Yesterday was a religious holiday here, and we took the day off from work to go and look for a ‘lost’ village near Folgosa. Although we managed to get tantalisingly close, the undergrowth and the heat made us decide to try again another day. The consolation, on the way home, was stopping on the roadside to pick a couple of kilos of fruit from the wild cherry trees growing along the way - and so many more were beyond reach! Then, almost hidden along the verge, we spotted the tiny wild strawberries growing, each one no bigger than a currant. The intensity of the flavour of these little fruits dwarfs that of their big watery cousins – just one on your tongue gives an amazing taste-burst! And you can’t buy these in supermarket punnets. Another interesting find of the day was the bleached skull of a javali, or wild boar, complete with tusks. I have yet to see a live javali – they are reputedly shy creatures- but their presence is everywhere, as they come around looking for whatever food they can from field and garden.
To round off the day, when it was dark outside, we had a firefly dancing at our window – a little flicker of magical phosphorescence against the stars.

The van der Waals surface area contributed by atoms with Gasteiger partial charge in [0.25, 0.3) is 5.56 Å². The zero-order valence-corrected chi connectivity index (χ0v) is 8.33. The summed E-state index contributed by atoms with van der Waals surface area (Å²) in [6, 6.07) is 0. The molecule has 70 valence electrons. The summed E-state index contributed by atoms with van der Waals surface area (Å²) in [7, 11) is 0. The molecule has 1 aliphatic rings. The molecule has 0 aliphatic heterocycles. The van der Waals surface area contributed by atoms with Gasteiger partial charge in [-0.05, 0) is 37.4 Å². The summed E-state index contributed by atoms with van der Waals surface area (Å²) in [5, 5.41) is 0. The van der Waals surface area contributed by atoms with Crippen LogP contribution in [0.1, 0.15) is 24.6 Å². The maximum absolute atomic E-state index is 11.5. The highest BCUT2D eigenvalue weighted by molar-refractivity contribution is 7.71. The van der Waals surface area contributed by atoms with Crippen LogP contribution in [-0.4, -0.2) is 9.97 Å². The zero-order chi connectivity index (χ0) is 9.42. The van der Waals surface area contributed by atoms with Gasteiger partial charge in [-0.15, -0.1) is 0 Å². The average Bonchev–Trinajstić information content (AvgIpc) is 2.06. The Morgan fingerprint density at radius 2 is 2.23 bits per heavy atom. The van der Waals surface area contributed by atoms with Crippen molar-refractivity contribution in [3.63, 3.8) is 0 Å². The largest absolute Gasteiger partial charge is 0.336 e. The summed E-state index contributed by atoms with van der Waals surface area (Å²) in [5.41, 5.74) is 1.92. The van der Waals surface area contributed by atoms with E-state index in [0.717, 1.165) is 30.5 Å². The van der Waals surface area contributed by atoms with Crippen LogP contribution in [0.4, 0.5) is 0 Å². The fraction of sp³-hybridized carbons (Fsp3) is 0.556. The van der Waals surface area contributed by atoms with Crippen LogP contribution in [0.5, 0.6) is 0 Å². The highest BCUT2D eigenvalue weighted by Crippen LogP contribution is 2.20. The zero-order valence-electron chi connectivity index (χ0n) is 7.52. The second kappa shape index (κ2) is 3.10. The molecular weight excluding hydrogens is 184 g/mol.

Summer has arrived! We are now basking in temperatures in the mid-30’s, the sky is blue and the sun is magnificent. Over the weekend many of us took ourselves down to the river to cool off. Although the water was not as cold as I expected, the contrast was wonderfully refreshing, and the feeling on the skin when drying off in the sun afterwards is unbeatable. The river beaches in Góis are just starting to be prepared for the summer months, as the sand is laid down and the little wooden bridges built. This year we have a new wooden walkway built from the main river beach in Góis up to the Pêgo Escuro,(or as we call it “the beach with the waterwheel”), opening up a new option for strolling by the river or swimming one way under the overarching trees. The river-bars are also being prepared to open – the anticipation is delicious.
Today is the International Day of the Child, and the children of the schools of Góis are being treated to multi-coloured inflatables and a picnic in the park. Luckily they are in the shade of the huge trees of the Parque do Cerejal, so they should not be melting in the heat, and the teachers’ nerves should hopefully remain intact. Only 3 more weeks till the start of the long summer holidays...I imagine that both teachers and pupils are counting down the days!